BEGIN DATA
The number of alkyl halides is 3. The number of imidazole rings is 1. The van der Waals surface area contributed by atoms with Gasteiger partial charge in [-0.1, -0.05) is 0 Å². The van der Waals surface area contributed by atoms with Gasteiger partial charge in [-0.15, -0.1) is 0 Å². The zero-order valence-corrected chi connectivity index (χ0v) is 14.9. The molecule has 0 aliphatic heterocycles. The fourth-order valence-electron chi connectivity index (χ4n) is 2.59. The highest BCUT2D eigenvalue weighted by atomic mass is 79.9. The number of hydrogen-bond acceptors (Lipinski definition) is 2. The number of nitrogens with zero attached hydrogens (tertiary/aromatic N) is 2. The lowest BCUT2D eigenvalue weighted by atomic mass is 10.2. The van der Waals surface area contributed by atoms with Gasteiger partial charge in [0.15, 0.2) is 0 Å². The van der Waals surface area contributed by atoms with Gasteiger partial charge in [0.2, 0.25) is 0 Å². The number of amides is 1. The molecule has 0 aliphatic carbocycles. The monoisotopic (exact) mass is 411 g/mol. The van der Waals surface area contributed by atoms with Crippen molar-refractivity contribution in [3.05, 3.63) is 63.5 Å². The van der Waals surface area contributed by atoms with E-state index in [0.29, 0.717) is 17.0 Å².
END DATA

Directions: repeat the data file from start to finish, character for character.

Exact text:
The number of alkyl halides is 3. The number of imidazole rings is 1. The van der Waals surface area contributed by atoms with Gasteiger partial charge in [-0.1, -0.05) is 0 Å². The van der Waals surface area contributed by atoms with Gasteiger partial charge in [-0.15, -0.1) is 0 Å². The zero-order valence-corrected chi connectivity index (χ0v) is 14.9. The molecule has 0 aliphatic heterocycles. The fourth-order valence-electron chi connectivity index (χ4n) is 2.59. The highest BCUT2D eigenvalue weighted by atomic mass is 79.9. The number of hydrogen-bond acceptors (Lipinski definition) is 2. The number of nitrogens with zero attached hydrogens (tertiary/aromatic N) is 2. The lowest BCUT2D eigenvalue weighted by atomic mass is 10.2. The van der Waals surface area contributed by atoms with Gasteiger partial charge in [0.15, 0.2) is 0 Å². The van der Waals surface area contributed by atoms with Gasteiger partial charge in [0.2, 0.25) is 0 Å². The number of amides is 1. The molecule has 0 aliphatic carbocycles. The monoisotopic (exact) mass is 411 g/mol. The van der Waals surface area contributed by atoms with Crippen molar-refractivity contribution in [3.05, 3.63) is 63.5 Å². The van der Waals surface area contributed by atoms with E-state index in [0.29, 0.717) is 17.0 Å².